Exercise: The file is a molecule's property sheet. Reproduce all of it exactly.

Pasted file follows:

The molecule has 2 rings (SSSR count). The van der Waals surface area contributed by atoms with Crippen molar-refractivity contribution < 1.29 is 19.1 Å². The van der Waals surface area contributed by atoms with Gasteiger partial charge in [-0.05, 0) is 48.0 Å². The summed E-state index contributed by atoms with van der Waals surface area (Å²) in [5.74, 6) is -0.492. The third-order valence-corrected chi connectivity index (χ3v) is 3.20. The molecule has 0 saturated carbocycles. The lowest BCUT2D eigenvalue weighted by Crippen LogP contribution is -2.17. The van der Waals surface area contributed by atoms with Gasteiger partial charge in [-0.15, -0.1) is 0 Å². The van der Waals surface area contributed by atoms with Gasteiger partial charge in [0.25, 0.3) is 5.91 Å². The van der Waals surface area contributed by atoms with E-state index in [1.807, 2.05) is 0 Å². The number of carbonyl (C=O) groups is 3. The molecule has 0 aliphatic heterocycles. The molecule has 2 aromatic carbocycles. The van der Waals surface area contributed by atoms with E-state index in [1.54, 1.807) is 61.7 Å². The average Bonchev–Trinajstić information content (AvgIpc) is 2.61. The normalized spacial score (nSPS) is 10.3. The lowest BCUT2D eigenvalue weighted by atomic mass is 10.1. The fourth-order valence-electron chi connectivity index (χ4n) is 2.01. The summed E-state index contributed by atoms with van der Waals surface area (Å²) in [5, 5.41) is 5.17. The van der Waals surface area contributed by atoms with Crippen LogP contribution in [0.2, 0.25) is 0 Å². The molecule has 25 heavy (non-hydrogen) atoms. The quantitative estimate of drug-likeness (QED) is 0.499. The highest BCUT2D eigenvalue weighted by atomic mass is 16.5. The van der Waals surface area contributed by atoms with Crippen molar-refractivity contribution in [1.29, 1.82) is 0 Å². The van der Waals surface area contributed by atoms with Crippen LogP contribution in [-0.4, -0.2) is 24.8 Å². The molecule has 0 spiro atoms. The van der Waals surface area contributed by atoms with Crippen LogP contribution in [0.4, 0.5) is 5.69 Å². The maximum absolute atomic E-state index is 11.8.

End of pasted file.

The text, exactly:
The molecule has 2 rings (SSSR count). The van der Waals surface area contributed by atoms with Crippen molar-refractivity contribution < 1.29 is 19.1 Å². The van der Waals surface area contributed by atoms with Gasteiger partial charge in [-0.05, 0) is 48.0 Å². The summed E-state index contributed by atoms with van der Waals surface area (Å²) in [5.74, 6) is -0.492. The third-order valence-corrected chi connectivity index (χ3v) is 3.20. The molecule has 0 saturated carbocycles. The lowest BCUT2D eigenvalue weighted by Crippen LogP contribution is -2.17. The van der Waals surface area contributed by atoms with Gasteiger partial charge in [-0.15, -0.1) is 0 Å². The van der Waals surface area contributed by atoms with Gasteiger partial charge in [0.25, 0.3) is 5.91 Å². The van der Waals surface area contributed by atoms with E-state index in [1.807, 2.05) is 0 Å². The number of carbonyl (C=O) groups is 3. The molecule has 0 aliphatic heterocycles. The molecule has 2 aromatic carbocycles. The van der Waals surface area contributed by atoms with E-state index in [1.54, 1.807) is 61.7 Å². The average Bonchev–Trinajstić information content (AvgIpc) is 2.61. The normalized spacial score (nSPS) is 10.3. The lowest BCUT2D eigenvalue weighted by atomic mass is 10.1. The fourth-order valence-electron chi connectivity index (χ4n) is 2.01. The summed E-state index contributed by atoms with van der Waals surface area (Å²) in [5, 5.41) is 5.17. The van der Waals surface area contributed by atoms with Crippen LogP contribution in [0.2, 0.25) is 0 Å². The molecule has 25 heavy (non-hydrogen) atoms. The quantitative estimate of drug-likeness (QED) is 0.499. The highest BCUT2D eigenvalue weighted by atomic mass is 16.5. The van der Waals surface area contributed by atoms with Crippen molar-refractivity contribution in [1.29, 1.82) is 0 Å². The van der Waals surface area contributed by atoms with Crippen LogP contribution in [-0.4, -0.2) is 24.8 Å². The molecule has 0 spiro atoms. The van der Waals surface area contributed by atoms with Crippen LogP contribution in [0.4, 0.5) is 5.69 Å². The maximum absolute atomic E-state index is 11.8.